Officials Decline to Rush 2nd Tax Vote : Transportation: Before reviving a $500-million funding measure, a commission wants to examine why voters defeated it Nov. 6.
The Ventura County Transportation Commission said Friday it will consider next month whether to resubmit a ballot-measure proposal that would raise the county sales tax a half-cent to pay for $500 million in transportation projects.
Despite a recommendation from its staff that it begin working on another sales tax proposal, the commission said it wanted more time to examine why voters last month overwhelmingly rejected Measure A.
“We’re not coming to a halt,” Transportation Chairwoman Susan Lacey said of the commission’s decision to wait a month before deciding whether to pursue another ballot measure. “We’re just marching forward a little bit slower.”
In a report presented to the commission Friday, Ginger Gherardi, the board’s executive director, recommended that the sales tax measure be revised and that work begin as soon as possible on placing it on the ballot next November. She said the sooner work could begin on drafting a new ballot proposal, the easier it would be to coordinate a campaign to support it.
In her report, Gherardi outlined several reasons why the sales tax measure was defeated in the Nov. 6 election and how some of those problems might be corrected.
One problem was that transportation officials did not start working on the ballot measure until June, she said. That was because they were waiting to see if voters would approve Proposition 111, which raised gasoline and diesel taxes to help pay for statewide transportation projects.
Another problem was that the language used in the ballot statement did not specify what projects would be funded by the measure.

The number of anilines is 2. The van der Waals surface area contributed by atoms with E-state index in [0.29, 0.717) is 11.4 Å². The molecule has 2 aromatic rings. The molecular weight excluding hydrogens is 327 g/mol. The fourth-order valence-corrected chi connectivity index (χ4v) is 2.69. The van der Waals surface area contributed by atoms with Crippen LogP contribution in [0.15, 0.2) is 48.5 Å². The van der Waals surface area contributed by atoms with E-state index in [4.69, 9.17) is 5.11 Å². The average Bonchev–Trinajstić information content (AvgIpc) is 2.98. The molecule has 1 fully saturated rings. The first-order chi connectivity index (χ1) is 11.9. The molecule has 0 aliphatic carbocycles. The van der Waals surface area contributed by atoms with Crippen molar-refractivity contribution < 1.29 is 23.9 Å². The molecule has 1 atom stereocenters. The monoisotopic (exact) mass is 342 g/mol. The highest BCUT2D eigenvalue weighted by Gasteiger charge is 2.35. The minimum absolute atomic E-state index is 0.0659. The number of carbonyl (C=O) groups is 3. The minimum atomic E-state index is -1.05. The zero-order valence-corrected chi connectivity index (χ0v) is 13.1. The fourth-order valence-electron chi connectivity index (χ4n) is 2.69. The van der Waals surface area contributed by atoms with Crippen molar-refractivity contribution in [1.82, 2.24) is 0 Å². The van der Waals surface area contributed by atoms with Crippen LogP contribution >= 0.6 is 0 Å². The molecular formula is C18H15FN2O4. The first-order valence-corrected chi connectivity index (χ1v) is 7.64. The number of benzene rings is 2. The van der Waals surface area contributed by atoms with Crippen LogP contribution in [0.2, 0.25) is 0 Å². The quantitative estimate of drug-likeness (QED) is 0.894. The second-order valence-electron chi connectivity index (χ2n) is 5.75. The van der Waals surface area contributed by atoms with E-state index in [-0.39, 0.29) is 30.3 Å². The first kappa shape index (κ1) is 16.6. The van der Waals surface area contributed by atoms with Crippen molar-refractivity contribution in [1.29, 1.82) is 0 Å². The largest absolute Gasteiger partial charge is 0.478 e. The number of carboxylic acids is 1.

Gherardi said proponents of the measure were unable to wage a full-blown campaign because of financial problems related to the downturn in the economy. The fact that there were 28 statewide propositions competing for voter-approved funding also did not help their cause.
“There were problems outside of our control,” such as the Middle East crisis and state budget shortfalls, she said.
The director restated the county’s needs for additional funding for various freeway improvements and other roadway projects. She said the county needs operating funds for commuter rail service that would link Simi Valley and Moorpark with Los Angeles at the end of 1992.
As proposed in the November ballot measure, the half-cent sales tax would enable the county to claim $130 million in state highway money and raise another $500 million over the next 20 years.
Some of the county’s longstanding projects include widening California 126 and the Saticoy Bridge and completion of a connector road between the Simi Valley and Moorpark freeways.
Gherardi reminded the commission that it should act quickly because the cost of these and other county transportation projects is only going to increase. The cost of the Saticoy Bridge project already has jumped from $3 million to $12 million because of rising real estate prices, California Department of Transportation officials said.
But Commissioners Maggie Erikson and Frank Schillo cautioned colleagues on the panel about being to quick to pursue another sales tax measure.
“If it is important to this county, and I believe it is, that we have good transportation then let’s take some time at this commission to talk about what went wrong” with the initial sales tax measure, Erikson said.
“For this commission to take action that says, ‘Well, the voters voted us down, but we think they were wrong, and so we’re going to put it back on the ballot again’ . . . I’m not ready to say that.”
Later, Fred Robinson, who headed a citizens committee that campaigned on behalf of the sales tax measure, told the board that his committee is still intact and ready to begin campaigning for another ballot measure.
“We are not going to go away,” Robinson said. “I’ve got warmed up to the fight and we’re ready for another go at this. With your help I know we can make it successful.”